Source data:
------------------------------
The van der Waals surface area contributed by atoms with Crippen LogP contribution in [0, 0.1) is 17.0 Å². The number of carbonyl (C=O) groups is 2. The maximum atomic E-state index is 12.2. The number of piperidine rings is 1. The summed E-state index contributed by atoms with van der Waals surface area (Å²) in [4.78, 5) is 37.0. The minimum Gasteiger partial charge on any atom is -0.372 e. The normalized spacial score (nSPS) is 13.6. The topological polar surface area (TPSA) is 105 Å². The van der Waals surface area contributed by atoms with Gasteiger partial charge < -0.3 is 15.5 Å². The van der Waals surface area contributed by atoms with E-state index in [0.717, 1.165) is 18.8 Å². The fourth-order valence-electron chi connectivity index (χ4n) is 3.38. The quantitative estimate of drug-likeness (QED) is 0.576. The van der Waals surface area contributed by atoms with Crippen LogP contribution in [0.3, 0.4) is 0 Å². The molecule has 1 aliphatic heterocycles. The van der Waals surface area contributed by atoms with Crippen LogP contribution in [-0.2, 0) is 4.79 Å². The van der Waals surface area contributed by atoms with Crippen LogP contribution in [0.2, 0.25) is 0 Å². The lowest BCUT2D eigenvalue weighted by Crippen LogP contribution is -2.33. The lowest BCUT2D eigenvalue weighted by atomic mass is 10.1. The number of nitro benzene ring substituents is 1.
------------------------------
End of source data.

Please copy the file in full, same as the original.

The van der Waals surface area contributed by atoms with Crippen LogP contribution in [0, 0.1) is 17.0 Å². The number of carbonyl (C=O) groups is 2. The maximum atomic E-state index is 12.2. The number of piperidine rings is 1. The summed E-state index contributed by atoms with van der Waals surface area (Å²) in [4.78, 5) is 37.0. The minimum Gasteiger partial charge on any atom is -0.372 e. The normalized spacial score (nSPS) is 13.6. The topological polar surface area (TPSA) is 105 Å². The van der Waals surface area contributed by atoms with Gasteiger partial charge < -0.3 is 15.5 Å². The van der Waals surface area contributed by atoms with E-state index in [0.717, 1.165) is 18.8 Å². The fourth-order valence-electron chi connectivity index (χ4n) is 3.38. The quantitative estimate of drug-likeness (QED) is 0.576. The van der Waals surface area contributed by atoms with Crippen LogP contribution in [0.3, 0.4) is 0 Å². The molecule has 1 aliphatic heterocycles. The van der Waals surface area contributed by atoms with Crippen LogP contribution in [-0.2, 0) is 4.79 Å². The van der Waals surface area contributed by atoms with Crippen LogP contribution in [0.2, 0.25) is 0 Å². The lowest BCUT2D eigenvalue weighted by Crippen LogP contribution is -2.33. The lowest BCUT2D eigenvalue weighted by atomic mass is 10.1. The number of nitro benzene ring substituents is 1.